How You Can Protect a New Mother on BC Highways

Alyssa and Alice

Alyssa Ursel is one of the many people whose job is to safeguard fellow roadside workers by guiding drivers through highway work zones, or “Cone Zones.” She is a flagger, also known as a traffic control person.

She is also a new mother.

Like many new moms returning to work after maternity leave, she has mixed emotions. Excited to be working again at a job she enjoys, but also nervous about being away from the little one she loves.

It can be hard enough returning to a workplace safely behind office walls, but Alyssa is returning to a workplace where her safety depends greatly on driver behaviour.

Alyssa was kind enough to share her thoughts on returning to work as a traffic control person on BC highways.

TranBC: Hi Alyssa. Tell us about yourself.

Alyssa: I’m a flagger with Steetwise Traffic Controllers, based out of Chilliwack BC. I live in Chilliwack with my partner and 11-month-old daughter Alice, and our dog Bluto. We just recently became co-homeowners with my family, so we’ve been busy enjoying our new yard and planting gardens.

How much experience do you have as a traffic control person?

I took the past year off with Alice, but I had been doing this for five years before that. I’ve worked in residential areas and spent a lot of time on highways, like east of Hope on the Coquihalla. And in all weather, too. I go back to work this month, and I’m looking forward to it. But it will be a big change.

Will going back to work be different now that you have a daughter?

Definitely. I’m always very careful out there, but when you have a little one, you are not caring about yourself as much – it’s more about who you are going home to at the end of the day.

What challenges are involved with traffic controlling?

I think the hardest part is conveying messages to the public as they come through our sites. We don’t have much time to give warnings and we really need drivers’ attention. So, the hardest part is getting our messages out clear and concise, but also quickly.

Have you ever come close to being hit by a vehicle while on the job?

I have been very lucky. I’ve only had one near miss – someone going very fast down a hill. I do know a few other people who have had near misses, and friends who have friends who have actually been in accidents with drivers going through their sites. It really makes you worry about going to work the next day. It makes your job seem really real all of a sudden.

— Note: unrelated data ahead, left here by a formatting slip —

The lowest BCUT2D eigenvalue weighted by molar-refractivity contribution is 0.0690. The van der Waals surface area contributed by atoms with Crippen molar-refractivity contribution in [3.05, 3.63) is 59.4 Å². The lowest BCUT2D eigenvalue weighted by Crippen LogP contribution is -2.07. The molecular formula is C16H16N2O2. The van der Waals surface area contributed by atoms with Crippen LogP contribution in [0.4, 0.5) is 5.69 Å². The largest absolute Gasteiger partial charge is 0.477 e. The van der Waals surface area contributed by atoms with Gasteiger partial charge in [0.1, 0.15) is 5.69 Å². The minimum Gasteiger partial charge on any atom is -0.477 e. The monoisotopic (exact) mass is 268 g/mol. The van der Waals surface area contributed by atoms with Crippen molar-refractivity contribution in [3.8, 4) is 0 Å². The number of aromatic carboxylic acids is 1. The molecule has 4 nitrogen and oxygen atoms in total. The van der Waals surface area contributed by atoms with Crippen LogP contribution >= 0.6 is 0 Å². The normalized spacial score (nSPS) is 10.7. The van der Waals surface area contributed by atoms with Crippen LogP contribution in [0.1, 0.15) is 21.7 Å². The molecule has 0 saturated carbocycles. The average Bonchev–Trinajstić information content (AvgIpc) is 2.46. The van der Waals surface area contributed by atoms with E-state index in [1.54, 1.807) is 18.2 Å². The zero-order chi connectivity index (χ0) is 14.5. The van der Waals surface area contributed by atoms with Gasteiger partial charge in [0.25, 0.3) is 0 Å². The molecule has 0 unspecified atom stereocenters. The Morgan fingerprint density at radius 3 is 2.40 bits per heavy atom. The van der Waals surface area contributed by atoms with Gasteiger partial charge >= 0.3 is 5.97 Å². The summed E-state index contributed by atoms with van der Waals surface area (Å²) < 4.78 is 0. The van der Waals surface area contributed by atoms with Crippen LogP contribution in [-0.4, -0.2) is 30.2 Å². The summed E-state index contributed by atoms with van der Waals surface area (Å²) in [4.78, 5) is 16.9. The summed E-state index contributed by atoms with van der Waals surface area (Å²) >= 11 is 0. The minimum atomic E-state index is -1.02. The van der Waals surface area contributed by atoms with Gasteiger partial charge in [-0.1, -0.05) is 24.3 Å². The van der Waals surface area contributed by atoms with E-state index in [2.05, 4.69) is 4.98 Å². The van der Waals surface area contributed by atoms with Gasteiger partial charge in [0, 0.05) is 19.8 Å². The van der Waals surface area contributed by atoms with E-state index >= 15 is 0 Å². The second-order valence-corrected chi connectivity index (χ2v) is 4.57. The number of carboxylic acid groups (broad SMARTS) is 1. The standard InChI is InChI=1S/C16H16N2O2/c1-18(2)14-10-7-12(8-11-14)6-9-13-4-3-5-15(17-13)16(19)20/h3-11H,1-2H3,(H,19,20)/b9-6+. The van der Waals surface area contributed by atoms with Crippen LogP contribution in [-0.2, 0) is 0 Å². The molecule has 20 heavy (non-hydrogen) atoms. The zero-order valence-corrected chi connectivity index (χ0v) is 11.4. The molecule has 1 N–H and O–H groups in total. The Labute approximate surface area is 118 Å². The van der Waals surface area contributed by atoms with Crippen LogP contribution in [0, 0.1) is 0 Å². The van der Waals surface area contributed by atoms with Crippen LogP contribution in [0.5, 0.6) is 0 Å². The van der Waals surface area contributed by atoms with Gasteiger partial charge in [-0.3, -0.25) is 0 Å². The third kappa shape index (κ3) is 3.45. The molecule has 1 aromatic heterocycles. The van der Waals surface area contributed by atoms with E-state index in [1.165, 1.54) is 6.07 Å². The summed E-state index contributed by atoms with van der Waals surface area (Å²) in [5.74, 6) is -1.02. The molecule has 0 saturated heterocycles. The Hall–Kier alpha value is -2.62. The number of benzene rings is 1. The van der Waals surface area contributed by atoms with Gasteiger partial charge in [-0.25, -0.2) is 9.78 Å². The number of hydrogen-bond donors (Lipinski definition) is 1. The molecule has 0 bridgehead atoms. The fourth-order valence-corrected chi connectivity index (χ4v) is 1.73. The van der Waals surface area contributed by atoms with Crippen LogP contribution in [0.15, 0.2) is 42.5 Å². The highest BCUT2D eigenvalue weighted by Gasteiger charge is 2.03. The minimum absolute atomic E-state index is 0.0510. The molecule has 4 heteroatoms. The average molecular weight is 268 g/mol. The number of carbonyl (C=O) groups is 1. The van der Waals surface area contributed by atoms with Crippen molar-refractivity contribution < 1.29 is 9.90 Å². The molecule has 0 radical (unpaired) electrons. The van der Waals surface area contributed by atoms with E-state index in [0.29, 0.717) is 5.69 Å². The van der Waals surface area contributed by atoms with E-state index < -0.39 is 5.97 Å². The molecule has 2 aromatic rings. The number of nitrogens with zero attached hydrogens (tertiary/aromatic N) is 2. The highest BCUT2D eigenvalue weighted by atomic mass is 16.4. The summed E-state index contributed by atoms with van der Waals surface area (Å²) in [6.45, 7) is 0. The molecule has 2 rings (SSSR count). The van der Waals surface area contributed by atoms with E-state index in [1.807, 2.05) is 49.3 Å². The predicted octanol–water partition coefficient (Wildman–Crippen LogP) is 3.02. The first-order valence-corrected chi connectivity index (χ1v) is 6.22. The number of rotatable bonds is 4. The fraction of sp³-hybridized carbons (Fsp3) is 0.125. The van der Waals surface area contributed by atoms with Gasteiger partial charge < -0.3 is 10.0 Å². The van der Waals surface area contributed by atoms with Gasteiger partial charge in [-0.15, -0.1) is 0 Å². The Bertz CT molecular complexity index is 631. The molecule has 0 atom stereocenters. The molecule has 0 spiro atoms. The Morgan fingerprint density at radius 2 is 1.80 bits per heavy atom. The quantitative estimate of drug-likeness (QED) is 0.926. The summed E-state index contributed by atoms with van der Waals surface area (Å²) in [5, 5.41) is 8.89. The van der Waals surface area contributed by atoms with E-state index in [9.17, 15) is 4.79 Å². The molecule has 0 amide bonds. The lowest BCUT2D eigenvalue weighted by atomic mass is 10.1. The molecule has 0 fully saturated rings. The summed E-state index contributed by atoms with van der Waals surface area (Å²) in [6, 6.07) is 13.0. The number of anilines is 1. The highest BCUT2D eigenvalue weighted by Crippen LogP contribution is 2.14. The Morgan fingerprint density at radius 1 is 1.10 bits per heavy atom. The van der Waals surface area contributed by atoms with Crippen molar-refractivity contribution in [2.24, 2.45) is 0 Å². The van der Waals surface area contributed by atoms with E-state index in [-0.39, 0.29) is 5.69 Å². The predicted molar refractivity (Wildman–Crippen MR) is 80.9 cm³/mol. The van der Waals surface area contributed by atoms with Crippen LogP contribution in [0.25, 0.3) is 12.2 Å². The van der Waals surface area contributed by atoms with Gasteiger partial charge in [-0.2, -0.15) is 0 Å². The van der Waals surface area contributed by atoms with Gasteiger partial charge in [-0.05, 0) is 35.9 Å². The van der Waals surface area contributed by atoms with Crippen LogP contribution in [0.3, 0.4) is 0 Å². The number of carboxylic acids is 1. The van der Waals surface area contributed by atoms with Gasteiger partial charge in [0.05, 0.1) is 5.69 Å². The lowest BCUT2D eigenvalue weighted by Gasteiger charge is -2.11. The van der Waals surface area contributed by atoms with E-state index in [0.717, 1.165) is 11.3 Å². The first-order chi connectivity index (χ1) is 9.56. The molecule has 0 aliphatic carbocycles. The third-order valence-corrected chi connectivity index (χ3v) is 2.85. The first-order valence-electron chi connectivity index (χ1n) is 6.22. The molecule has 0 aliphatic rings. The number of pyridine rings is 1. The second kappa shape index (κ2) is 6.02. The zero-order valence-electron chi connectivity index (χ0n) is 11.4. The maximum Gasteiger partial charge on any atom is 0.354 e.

What do you enjoy about being a traffic control person?

I love being outside. I love the fresh air, and being in nature.

I also like the thrill of not knowing what the job is going be. I’ve had many calls at like 2 a.m., “hey, let’s go to Boston Bar right now.” OK, let’s do it. It’s exciting.

Now I have a baby, so I might not be as quick to jump on that. (laughs)

Do you find, for the most part, people are respectful in Cone Zones?

It depends on the time of day and the area. If you are in a site for a long time, for example, you get to know the locals and they seem to understand what we’re doing and are friendly. For the most part people are respectful, but I’ve had a few choice words and gestures thrown at me. You brush it off at the end of the day.

What does the Cone Zone BC safety awareness campaign mean to you and your family?

It’s really nice to know that people have our backs out there, reminding people to watch out for us. My partner is in construction, so we’re both affected by it.

What do you want drivers to keep in mind when they’re passing through construction zones, or Cone Zones?

I would like everyone to keep in mind that we are trying to get you through as safely and efficiently as possible. Please slow down and stay alert. We all want to get home safely at the end of the day.

 

Do you, or someone close to you, work roadside? What do you want drivers to keep in mind? Let us know in the comments section below.

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One Response to How You Can Protect a New Mother on BC Highways

  1. Nicholas Thomas on June 27, 2015 at 6:58 am

    I just wish there were less totally inconsiderate and unthinking drivers. This week I have seen slaloming round pylons in and out of a closed lane (we were paving so it might have had fresh soft asphalt or wet tack), parking in a closed lane(we weren’t actively working there right at that moment but very soon dump trucks would have been running through it), drivers refusing to slow (often ‘professional’ transport drivers), drivers entering a very obviously closed lane to try and enter a very obviously closed entrance, drivers going the wrong way round a directional arrow (i.e. into the lane for ONCOMING traffic – again one was a ‘professional’ transport driver), passing in the workzone and more. Recently we had drivers stopping in the middle of a zone where there was single alternating lane traffic to photograph a bear. If we reported everything we saw to the RCMP they would have to employ extra dispatchers.

    When you get into a construction zone you need to TURN ON YOUR BRAIN.

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